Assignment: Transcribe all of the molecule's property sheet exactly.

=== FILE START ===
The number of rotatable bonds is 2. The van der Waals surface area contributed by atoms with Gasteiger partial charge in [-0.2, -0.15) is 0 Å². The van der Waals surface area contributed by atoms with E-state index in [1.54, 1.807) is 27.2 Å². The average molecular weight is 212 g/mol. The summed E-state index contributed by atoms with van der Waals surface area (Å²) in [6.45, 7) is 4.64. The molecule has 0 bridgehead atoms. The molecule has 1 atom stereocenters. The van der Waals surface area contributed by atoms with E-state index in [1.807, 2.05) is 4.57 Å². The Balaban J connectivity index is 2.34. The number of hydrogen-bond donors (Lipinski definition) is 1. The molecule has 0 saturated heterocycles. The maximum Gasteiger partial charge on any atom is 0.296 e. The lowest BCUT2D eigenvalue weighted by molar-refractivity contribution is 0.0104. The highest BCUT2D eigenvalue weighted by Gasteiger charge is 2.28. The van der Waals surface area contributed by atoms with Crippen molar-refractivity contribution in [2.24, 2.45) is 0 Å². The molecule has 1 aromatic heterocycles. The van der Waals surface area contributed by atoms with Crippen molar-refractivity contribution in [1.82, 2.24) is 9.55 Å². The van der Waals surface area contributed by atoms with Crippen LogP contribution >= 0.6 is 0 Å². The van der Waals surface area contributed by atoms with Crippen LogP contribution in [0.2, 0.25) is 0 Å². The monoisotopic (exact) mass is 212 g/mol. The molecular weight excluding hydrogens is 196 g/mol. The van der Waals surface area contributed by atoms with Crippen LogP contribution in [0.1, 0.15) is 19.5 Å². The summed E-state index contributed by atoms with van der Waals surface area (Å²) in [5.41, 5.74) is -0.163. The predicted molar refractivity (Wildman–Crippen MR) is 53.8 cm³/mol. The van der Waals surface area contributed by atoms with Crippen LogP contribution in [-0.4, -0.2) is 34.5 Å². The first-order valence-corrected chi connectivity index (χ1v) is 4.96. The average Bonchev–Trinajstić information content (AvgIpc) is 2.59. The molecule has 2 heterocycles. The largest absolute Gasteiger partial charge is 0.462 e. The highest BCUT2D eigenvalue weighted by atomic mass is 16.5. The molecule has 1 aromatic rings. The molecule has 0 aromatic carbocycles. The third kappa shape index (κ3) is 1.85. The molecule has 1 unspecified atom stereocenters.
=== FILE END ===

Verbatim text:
The number of rotatable bonds is 2. The van der Waals surface area contributed by atoms with Gasteiger partial charge in [-0.2, -0.15) is 0 Å². The van der Waals surface area contributed by atoms with E-state index in [1.54, 1.807) is 27.2 Å². The average molecular weight is 212 g/mol. The summed E-state index contributed by atoms with van der Waals surface area (Å²) in [6.45, 7) is 4.64. The molecule has 0 bridgehead atoms. The molecule has 1 atom stereocenters. The van der Waals surface area contributed by atoms with E-state index in [1.807, 2.05) is 4.57 Å². The Balaban J connectivity index is 2.34. The number of hydrogen-bond donors (Lipinski definition) is 1. The molecule has 0 saturated heterocycles. The maximum Gasteiger partial charge on any atom is 0.296 e. The lowest BCUT2D eigenvalue weighted by molar-refractivity contribution is 0.0104. The highest BCUT2D eigenvalue weighted by Gasteiger charge is 2.28. The van der Waals surface area contributed by atoms with Crippen molar-refractivity contribution in [2.24, 2.45) is 0 Å². The molecule has 1 aromatic heterocycles. The van der Waals surface area contributed by atoms with Crippen molar-refractivity contribution in [1.82, 2.24) is 9.55 Å². The van der Waals surface area contributed by atoms with Crippen LogP contribution >= 0.6 is 0 Å². The van der Waals surface area contributed by atoms with Crippen LogP contribution in [0.2, 0.25) is 0 Å². The monoisotopic (exact) mass is 212 g/mol. The molecular weight excluding hydrogens is 196 g/mol. The van der Waals surface area contributed by atoms with Crippen LogP contribution in [0.1, 0.15) is 19.5 Å². The summed E-state index contributed by atoms with van der Waals surface area (Å²) in [5.41, 5.74) is -0.163. The predicted molar refractivity (Wildman–Crippen MR) is 53.8 cm³/mol. The van der Waals surface area contributed by atoms with Crippen LogP contribution in [-0.4, -0.2) is 34.5 Å². The first-order valence-corrected chi connectivity index (χ1v) is 4.96. The average Bonchev–Trinajstić information content (AvgIpc) is 2.59. The molecule has 2 heterocycles. The largest absolute Gasteiger partial charge is 0.462 e. The highest BCUT2D eigenvalue weighted by atomic mass is 16.5. The molecule has 1 aromatic rings. The molecule has 0 aromatic carbocycles. The third kappa shape index (κ3) is 1.85. The molecule has 1 unspecified atom stereocenters.